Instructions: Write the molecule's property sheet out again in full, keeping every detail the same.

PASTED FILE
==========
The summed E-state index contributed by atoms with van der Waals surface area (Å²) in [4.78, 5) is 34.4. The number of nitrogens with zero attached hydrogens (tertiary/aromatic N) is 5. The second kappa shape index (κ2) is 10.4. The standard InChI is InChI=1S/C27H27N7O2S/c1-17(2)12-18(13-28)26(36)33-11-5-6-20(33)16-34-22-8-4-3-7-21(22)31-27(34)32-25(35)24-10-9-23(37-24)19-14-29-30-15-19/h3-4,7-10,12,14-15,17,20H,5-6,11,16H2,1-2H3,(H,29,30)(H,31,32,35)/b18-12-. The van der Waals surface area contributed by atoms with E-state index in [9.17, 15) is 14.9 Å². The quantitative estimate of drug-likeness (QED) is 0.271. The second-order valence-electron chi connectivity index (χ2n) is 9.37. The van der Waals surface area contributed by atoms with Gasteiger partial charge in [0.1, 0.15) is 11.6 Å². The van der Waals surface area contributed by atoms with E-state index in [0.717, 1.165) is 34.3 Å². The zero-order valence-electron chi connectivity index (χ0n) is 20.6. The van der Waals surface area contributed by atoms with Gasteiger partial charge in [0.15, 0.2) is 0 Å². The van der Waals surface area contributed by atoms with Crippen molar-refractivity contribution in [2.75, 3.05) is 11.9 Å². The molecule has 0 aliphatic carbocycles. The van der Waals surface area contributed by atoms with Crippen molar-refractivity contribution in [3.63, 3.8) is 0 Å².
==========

The summed E-state index contributed by atoms with van der Waals surface area (Å²) in [4.78, 5) is 34.4. The number of nitrogens with zero attached hydrogens (tertiary/aromatic N) is 5. The second kappa shape index (κ2) is 10.4. The standard InChI is InChI=1S/C27H27N7O2S/c1-17(2)12-18(13-28)26(36)33-11-5-6-20(33)16-34-22-8-4-3-7-21(22)31-27(34)32-25(35)24-10-9-23(37-24)19-14-29-30-15-19/h3-4,7-10,12,14-15,17,20H,5-6,11,16H2,1-2H3,(H,29,30)(H,31,32,35)/b18-12-. The van der Waals surface area contributed by atoms with E-state index in [9.17, 15) is 14.9 Å². The quantitative estimate of drug-likeness (QED) is 0.271. The second-order valence-electron chi connectivity index (χ2n) is 9.37. The van der Waals surface area contributed by atoms with Gasteiger partial charge in [0.1, 0.15) is 11.6 Å². The van der Waals surface area contributed by atoms with E-state index in [0.717, 1.165) is 34.3 Å². The zero-order valence-electron chi connectivity index (χ0n) is 20.6. The van der Waals surface area contributed by atoms with Gasteiger partial charge in [0.15, 0.2) is 0 Å². The van der Waals surface area contributed by atoms with Crippen molar-refractivity contribution in [2.75, 3.05) is 11.9 Å². The molecule has 0 aliphatic carbocycles. The van der Waals surface area contributed by atoms with Crippen molar-refractivity contribution in [3.63, 3.8) is 0 Å².